Unprocessed protein rich foods, especially seafood
Protein rich foods, especially those from animal and seafood sources, provide us with essential amino acids, Omega 3 (seafood), B vitamins (in particular B6 and B12), zinc (oysters in particular, as well as poultry and meat), selenium (seafood and brazil nuts), vitamin D (eggs, liver and fish), vitamin A retinol (milk, cheese, fish and liver), and iron (red meat).
Tip - Try centring your three main meals around a palm-sized protein source to make sure you get enough protein in your day.
Protein is made up of amino acids, which are the building blocks of the cells, antibodies and enzymes that make up our immune system7.
Zinc is especially important for protecting us against respiratory tract infections and in theory against COVID-19. Zinc inhibits viral entry into cells, and disrupts the viral life cycle, so even mild deficiency of zinc affects all of the immune system. Zinc lozenges can reduce the length of a cold by 2-4 days. Excessive zinc, however, impairs the immune response 8. So be careful and never use high dosages of any supplement. Just follow what is recommended on the bottle or by your GP.
The long chain forms of Omega 3 found in seafood improve immune function and play a role in calming down the inflammation produced when our body fights infections 9.
Tip - Consume seafood at least 3 times a week. Try some oysters, perhaps some tuna, salmon or white fish and you’re covered!
Eat the rainbow in fruit and vegetables – at least 5 serves of vegetables and 2 of fruit
Fruit, vegetables and plant foods contain polyphenols, which are anti-inflammatory and give fruit and vegetables their colour too. They also contain fibre which feeds our gut bacteria; a diverse range of bacteria enhances our immune response 9. Unprocessed plant foods provide vitamin C (when raw), folate, and beta carotene vitamin A.
Vitamin C enhances our immune response as well as reducing inflammation. Fresh, raw fruit and vegetables - not cooked - are high in vitamin C, especially capsicum, kale, spinach, broccoli, brussels sprouts, kiwifruit, guava, currants, oranges and lemons.
Tip - Aim for a mix of raw and cooked plant food, at least 3 cups a day. Cutting up raw veggies and having a dip ready for snacks is an easy way to fit in more veggies. Fill half your plate with colourful salad, fresh or frozen steamed veggies at meal times. Or add berries and spinach to your smoothie. We promise you won’t even taste it. The more colourful your food is, the better!
Whole food fats: avocado, olive oil, nuts and seeds
These foods contain vitamin E, anti-inflammatory components (especially rich in olive oil), selenium (2 Brazil nuts a day provide all your selenium), plus other minerals such as magnesium, zinc, copper and healthy fats.
Tip - Aim for a small handful of nuts and seeds each day. They make a great snack with a piece of fruit, and are wonderful in yoghurt or as a topping on salads or veggies. Or you can even add some nut butter to your smoothie - super delicious.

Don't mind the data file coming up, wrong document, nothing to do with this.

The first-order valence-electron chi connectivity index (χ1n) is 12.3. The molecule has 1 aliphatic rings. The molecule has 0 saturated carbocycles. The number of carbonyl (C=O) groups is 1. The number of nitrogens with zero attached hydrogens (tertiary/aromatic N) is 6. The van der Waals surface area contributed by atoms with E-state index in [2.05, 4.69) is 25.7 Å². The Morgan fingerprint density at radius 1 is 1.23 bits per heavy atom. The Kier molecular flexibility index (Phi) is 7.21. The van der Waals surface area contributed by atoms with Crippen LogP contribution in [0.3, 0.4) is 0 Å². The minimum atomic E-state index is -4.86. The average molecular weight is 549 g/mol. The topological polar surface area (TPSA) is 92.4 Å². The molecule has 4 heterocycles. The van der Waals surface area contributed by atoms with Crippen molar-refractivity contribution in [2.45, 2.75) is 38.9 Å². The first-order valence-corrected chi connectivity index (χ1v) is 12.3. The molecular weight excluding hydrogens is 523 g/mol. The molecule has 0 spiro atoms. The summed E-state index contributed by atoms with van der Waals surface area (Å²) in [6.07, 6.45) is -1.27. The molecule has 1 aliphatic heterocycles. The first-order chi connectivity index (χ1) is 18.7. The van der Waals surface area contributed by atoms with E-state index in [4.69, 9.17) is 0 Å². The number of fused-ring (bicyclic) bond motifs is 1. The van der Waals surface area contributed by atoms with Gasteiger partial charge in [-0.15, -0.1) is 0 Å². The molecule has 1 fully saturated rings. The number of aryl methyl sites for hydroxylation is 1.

Vitamin D is produced in our body through exposure to the sun. During summer we can make significant amounts if we expose our skin for short periods when the sun is high. However in winter our levels drop, so taking a supplement to keep levels optimal is recommended 10.
Tip – Supplement with vitamin D in the winter months, unless you are outside for a significant amount of time each day.
In conclusion, to build a strong immune system ready to defend you against any pathogen, eat a large variety of foods in their least processed forms, and arm yourself with the huge range of nutrients it requires. Most of us have a bit more time at home now, so let’s use that time to explore cooking and some new recipes.
Tip – Check out some awesome and delicious recipes here. Make it a household activity to choose 2-3 new recipes each week.
The nutritionists at Feel Fresh Nutrition are happy to create meal plans personalised for you and your family, complete with pictures, recipes, and nutritional information. Visit their website to see their reduced online pricing. www.feelfreshnutrition.com
- Wintergerst, ES. et al. Contribution of selected vitamins and trace elements to immune function. Ann Nutr Metab. 2007;51(4):301-323. doi:10.1159/000107673
- Gombart, AF. et al. A review of micronutrients and the immune system–working in harmony to reduce the risk of infection. Nutrients. 2020;12(1). doi:10.3390/nu12010236
- Ministry_of_Health U of O and. A Focus on Nutrition: Key findings of the 2008/09 New Zealand Adult Nutrition Survey. 2011;Wellington.
- Martínez Steele, E. et al. The share of ultra-processed foods and the overall nutritional quality of diets in the US: Evidence from a nationally representative cross-sectional study. Popul Health Metr. 2017;15(1):1-11. doi:10.1186/s12963-017-0119-3
- Jafar, N. et al. The effect of short-term hyperglycemia on the innate immune system. Am J Med Sci. 2016;351(2):201-211. doi:10.1016/j.amjms.2015.11.011
- Myles IA. Fast food fever: Reviewing the impacts of the Western diet on immunity. Nutr J. 2014;13(1):1-17. doi:10.1186/1475-2891-13-61
- Li, P et al.. Amino acids and immune function. Br J Nutr. 2007;98(2):237-252. doi:10.1017/S000711450769936X
- Prasad, AS. Zinc: Role in immunity, oxidative stress and chronic inflammation. Curr Opin Clin Nutr Metab Care. 2009;12(6):646-652. doi:10.1097/MCO.0b013e3283312956
- Venter, C et al. Nutrition and the Immune System: A Complicated Tango. Nutrients. 2020;12(3). doi:10.3390/nu12030818
- Grant, WB et al. Evidence that Vitamin D Supplementation Could Reduce Risk of Influenza and COVID-19 Infections and Deaths. Nutrients. 2020;12(4):988. doi:10.3390/nu12040988